Earlobes in females are almost always adorned with either ear rings or stud wear for much of their life. Since the earlobe is the part of the ear that has no cartilage, any weight on the earlobe must be borne by the skin and the little bit of fat that lies between the front and back skin edges. This relatively flimsy bit of earlobe tissue is not too resistant to the prolonged wearing of heavy earrings or an inadvertent tug on a tangling earring. As a result, completely split earlobes or an elongated earlobe hole are very common ear problems that present in my Indianapolis plastic surgery practice. Most of what are seen are longstanding earlobe deformities that have gotten progressively worse.
The split earlobe repair is a simple office procedure that is done under local anesthesia. It is a complete excision and vertical closure of either a partial or complete earlobe tear. There is no downtime and one can resume normal activities immediately. The conventional wisdom is that that once the earlobe is repaired, it can be re-pierced again six to eight weeks later. I have used this approach throughout my entire practice and have yet to have a patient who has come back with a failure of the repair. Some plastic surgeons feel, however, that the earlobe cannot tolerate earring wear again because it will be forever be weak and recommend more complicated types of earlobe procedures. I find these rarely necessary.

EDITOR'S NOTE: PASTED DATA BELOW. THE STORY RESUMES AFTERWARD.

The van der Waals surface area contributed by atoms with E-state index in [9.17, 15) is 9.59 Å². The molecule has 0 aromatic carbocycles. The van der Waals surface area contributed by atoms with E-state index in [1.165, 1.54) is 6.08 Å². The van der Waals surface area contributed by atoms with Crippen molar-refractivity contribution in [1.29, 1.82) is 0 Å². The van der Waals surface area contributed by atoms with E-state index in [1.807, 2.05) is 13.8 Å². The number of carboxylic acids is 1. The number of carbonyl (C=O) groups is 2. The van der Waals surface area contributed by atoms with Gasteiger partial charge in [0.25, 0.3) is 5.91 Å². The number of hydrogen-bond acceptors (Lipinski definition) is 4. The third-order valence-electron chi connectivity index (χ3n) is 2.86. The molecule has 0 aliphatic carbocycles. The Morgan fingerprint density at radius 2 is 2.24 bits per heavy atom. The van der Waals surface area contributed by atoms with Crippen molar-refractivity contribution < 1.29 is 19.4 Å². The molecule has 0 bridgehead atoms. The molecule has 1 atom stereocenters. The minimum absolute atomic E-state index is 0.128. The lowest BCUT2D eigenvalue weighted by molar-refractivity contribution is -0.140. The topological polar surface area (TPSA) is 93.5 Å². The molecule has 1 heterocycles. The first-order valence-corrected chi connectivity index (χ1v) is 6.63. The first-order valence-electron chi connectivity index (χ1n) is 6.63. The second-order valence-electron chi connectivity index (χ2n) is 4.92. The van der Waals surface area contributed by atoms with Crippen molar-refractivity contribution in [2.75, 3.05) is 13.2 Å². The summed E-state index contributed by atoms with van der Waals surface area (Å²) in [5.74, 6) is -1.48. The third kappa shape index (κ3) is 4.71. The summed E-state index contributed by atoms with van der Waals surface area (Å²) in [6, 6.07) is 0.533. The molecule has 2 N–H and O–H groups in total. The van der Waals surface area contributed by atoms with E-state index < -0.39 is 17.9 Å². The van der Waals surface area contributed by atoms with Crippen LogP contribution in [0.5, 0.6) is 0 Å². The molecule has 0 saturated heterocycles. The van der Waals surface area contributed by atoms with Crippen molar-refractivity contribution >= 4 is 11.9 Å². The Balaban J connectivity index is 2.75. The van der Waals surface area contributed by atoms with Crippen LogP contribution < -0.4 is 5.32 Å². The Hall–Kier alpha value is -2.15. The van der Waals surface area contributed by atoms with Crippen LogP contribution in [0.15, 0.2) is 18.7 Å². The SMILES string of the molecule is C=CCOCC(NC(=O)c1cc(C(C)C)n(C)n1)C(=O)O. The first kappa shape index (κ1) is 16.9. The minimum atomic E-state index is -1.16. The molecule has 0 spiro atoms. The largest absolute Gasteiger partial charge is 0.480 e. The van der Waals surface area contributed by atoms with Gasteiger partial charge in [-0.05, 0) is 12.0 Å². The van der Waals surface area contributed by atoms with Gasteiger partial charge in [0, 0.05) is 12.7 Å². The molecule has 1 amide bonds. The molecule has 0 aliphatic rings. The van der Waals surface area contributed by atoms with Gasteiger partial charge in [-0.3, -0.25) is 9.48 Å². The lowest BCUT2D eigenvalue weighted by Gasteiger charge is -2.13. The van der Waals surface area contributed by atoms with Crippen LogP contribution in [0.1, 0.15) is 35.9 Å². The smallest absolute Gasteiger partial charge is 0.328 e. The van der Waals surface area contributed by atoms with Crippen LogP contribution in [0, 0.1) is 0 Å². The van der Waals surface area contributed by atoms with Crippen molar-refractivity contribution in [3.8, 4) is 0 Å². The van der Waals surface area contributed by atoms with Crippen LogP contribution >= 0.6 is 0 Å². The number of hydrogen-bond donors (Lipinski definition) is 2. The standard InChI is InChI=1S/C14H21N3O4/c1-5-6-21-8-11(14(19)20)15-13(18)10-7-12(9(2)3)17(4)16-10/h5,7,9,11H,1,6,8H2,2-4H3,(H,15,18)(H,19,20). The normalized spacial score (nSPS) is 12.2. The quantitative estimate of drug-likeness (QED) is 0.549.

One concern that some earlobe repair patients have is the time period until they can wear their earrings again. The split earlobe repair can be done so that the wearing of a stud earring can be done immediately. As part of the upper portion of the vertical earlobe closure, a small skin flap is raised from the inside of the split and rolled upward and closed. This recreates the bottom portion of the earlobe hole with fully lined skin. The remainder of the earlobe split is closed vertically as normal. The ear stud is put in at the end of the procedure. It can be taken in and out after surgery as desired.